Threatened Salmon a Concern as PG&E Plans to Pull Plug on Butte Creek Hydro Project

DeSabla >> Operating the hydroelectric plants on Butte Creek just isn’t worth it to PG&E anymore, and that’s a potential threat to a rare strain of salmon.

The electric company is going to withdraw its application for a license with the Federal Energy Regulatory Commission later this month, said PG&E corporate relations representative Paul Moreno.

“We looked at this project very carefully. The energy landscape in California is changing,” he said. “There is more renewable power available in the market at lower prices. The costs to operate the facility are increasing with new regulations, and demand for our power is changing as more customers are going solar.”

With PG&E dropping the license, some fear the population of threatened spring-run chinook salmon in Butte Creek will die.

Water flows into Butte Creek from PG&E’s De Sabla Powerhouse in this aerial photo from July 2015. The utility isn’t planning to renew its federal power generation license for the project, saying it’s no longer economical. (Dan Reidel — Enterprise-Record file photo)

The license with FERC includes a project that runs from Round Valley Reservoir (Snag Lake) off Humbug Road in far northeastern Butte County, to the Centerville Powerhouse in Butte Creek Canyon, plus everything in between.

That encompasses Philbrook Reservoir and Philbrook Creek in Plumas National Forest; the Hendricks Diversion Dam and Hendricks Canal, which takes water from the West Branch of the Feather River at Stirling City and carries it to the Toadtown Powerhouse and then to DeSabla Lake north of Magalia; and the DeSabla Powerhouse itself, and both upper and lower Centerville canals.

PG&E expects the process to take between 5 and 10 years.

Moreno said the utility encourages the federal regulators to begin what is called an “orphan project” process, which would allow a qualified third party to license the hydroelectric facilities.

Another option for FERC is to order PG&E to create a decommissioning plan, which would eventually take the powerhouses out of service.


Butte Creek has the largest population of wild spring-run chinook salmon in California.

In the summer months the creek water warms and PG&E sends cool water from the Philbrook Reservoir and Snag Lake into Butte Creek via the series of canals between the bodies of water. The water allows the salmon to survive as they hold in deep pools before spawning.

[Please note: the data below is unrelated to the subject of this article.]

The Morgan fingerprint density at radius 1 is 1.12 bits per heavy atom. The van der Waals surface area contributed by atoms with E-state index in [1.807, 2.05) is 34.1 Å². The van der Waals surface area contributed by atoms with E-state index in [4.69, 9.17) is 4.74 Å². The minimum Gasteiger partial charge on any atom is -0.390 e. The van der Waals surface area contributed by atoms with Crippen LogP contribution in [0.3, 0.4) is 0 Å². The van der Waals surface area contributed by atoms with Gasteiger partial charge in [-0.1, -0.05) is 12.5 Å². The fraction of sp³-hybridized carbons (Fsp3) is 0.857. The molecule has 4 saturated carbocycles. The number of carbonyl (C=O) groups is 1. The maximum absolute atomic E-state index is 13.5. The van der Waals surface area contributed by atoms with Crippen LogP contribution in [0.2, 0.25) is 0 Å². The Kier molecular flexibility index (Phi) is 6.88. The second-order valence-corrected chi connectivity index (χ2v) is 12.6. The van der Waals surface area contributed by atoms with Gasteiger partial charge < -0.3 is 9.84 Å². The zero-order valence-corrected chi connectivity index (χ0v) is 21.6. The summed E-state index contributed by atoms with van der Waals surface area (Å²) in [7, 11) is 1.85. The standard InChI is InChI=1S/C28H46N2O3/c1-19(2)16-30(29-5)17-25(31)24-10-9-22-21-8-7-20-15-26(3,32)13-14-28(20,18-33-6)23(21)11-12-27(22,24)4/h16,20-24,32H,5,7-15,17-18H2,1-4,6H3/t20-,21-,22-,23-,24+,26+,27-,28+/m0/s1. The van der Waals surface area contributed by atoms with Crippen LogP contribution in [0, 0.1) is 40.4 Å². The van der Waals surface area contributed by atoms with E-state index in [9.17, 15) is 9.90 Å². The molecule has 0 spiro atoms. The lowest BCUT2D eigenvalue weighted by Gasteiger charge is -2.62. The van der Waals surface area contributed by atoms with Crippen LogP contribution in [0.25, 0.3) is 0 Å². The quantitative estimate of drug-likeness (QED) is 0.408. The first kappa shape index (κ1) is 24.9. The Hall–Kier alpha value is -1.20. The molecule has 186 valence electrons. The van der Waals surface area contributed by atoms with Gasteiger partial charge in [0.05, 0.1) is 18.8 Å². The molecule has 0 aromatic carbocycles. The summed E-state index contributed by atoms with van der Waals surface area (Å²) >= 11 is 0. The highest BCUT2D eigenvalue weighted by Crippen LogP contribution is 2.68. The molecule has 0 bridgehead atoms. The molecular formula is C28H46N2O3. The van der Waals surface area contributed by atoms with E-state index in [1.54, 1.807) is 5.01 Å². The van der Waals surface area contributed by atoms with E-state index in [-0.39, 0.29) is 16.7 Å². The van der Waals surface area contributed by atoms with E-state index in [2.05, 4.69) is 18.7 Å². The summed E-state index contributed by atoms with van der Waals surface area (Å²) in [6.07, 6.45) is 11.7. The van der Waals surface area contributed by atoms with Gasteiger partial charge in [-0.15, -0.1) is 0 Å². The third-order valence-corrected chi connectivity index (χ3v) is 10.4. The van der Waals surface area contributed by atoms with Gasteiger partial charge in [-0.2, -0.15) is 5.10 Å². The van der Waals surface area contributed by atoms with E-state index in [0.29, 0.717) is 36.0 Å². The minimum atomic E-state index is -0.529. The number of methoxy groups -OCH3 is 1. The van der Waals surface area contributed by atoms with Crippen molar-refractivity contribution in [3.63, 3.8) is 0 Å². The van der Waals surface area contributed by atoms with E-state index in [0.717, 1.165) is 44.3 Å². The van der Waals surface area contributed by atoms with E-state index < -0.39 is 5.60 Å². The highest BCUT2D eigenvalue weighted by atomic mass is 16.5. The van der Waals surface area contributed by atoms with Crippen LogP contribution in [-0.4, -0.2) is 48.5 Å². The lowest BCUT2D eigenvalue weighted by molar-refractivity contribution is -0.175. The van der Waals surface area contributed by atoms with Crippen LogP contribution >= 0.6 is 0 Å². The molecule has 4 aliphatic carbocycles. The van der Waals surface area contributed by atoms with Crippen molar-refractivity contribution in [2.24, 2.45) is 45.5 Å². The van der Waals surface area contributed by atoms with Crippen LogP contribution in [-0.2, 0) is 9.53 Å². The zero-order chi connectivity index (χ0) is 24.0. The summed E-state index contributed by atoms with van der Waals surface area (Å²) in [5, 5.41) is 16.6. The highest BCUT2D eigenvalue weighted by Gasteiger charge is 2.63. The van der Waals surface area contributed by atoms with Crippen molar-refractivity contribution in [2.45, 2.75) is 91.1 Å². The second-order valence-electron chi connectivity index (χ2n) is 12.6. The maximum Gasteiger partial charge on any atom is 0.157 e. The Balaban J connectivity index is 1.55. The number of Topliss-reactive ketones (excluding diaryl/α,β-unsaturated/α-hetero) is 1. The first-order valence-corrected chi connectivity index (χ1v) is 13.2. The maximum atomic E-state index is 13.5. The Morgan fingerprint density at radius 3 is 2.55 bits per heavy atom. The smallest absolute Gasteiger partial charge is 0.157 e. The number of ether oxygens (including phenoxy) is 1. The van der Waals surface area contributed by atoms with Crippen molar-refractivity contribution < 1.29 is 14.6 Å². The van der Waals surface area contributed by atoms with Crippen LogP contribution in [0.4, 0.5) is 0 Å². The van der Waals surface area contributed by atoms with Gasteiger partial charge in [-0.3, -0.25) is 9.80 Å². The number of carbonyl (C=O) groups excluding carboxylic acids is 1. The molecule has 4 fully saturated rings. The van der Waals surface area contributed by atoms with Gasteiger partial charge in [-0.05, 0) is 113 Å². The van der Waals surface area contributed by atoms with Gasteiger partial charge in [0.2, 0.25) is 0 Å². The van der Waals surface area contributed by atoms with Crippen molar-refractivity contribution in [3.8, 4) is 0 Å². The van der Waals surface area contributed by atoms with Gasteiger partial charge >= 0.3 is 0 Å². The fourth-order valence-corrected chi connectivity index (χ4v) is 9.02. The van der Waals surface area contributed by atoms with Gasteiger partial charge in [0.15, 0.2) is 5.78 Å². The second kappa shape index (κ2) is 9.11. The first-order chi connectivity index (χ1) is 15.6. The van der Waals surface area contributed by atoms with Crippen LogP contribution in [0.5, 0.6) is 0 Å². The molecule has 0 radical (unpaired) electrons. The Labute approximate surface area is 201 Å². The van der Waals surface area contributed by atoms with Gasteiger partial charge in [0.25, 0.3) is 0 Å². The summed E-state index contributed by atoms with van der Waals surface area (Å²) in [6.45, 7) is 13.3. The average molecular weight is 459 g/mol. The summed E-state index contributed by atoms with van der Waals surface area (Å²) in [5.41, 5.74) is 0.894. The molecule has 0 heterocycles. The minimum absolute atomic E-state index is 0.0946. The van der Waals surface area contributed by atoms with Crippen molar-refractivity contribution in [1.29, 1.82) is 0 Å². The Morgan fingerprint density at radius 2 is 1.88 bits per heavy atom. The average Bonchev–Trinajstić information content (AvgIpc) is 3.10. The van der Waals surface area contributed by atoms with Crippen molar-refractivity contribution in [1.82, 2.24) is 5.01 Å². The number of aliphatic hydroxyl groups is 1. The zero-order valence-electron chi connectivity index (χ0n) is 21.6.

Sending that water is a requirement of the license to comply with the Endangered Species Act.

Although Moreno said any new license will also have to comply with the 1973 animal protection law, Allen Harthorn worries a new owner will negotiate a new license that would put the fish in danger.

“All the achievements, environmental and economical are all back on the table,” he said. “We’re a little bit upset.”

As the executive director of the all-volunteer Friends of Butte Creek, Harthorn has worked with PG&E and FERC to come to an agreement on the current license.

He’s not optimistic that the four different government agencies with oversight on the water, fish, land and regulations along the entire project will make a new owner abide by the same rules as PG&E.

“We’ve spent the last 12 years doing the licensing process with PG&E and other state agencies,” he said. “All that work was for nothing.”

Harthorn also fears a buyer won’t be found, which would mean the entire project would be decommissioned.

Without working hydroelectric generation, the energy regulations would not apply and water wouldn’t be released into the creek at all.

Although Butte Creek salmon are unique in that they can live in warmer water than other chinook, water temperatures in the 70s can kill the fish. Without the cold water releases the fish will likely die.

Harthorn hopes a local environmentally-conscious owner will take over and continue to operate the DeSabla and Toadtown powerhouses while considering modifications to the Centerville Dam and the Butte Head Dam.


Until the process is complete, PG&E will continue to operate the DeSabla Powerhouse, the other hydroelectric plants and the canals under the conditions of the license in place.

The impacts of the utility not running the powerhouses won’t be fully known for up 5 to 10 years, when either new owner takes over, or the powerhouses are shut down.

“During this process there will be opportunity for public input and resource agencies reports,” Moreno said.

Although it’s up to FERC to decide where and when that input will take place, in Moreno’s experience, those meetings are held in communities near the projects.

Article by: Dan Reidel
Published: February 2, 2017 by Chico Enterprise-Record
Read original here.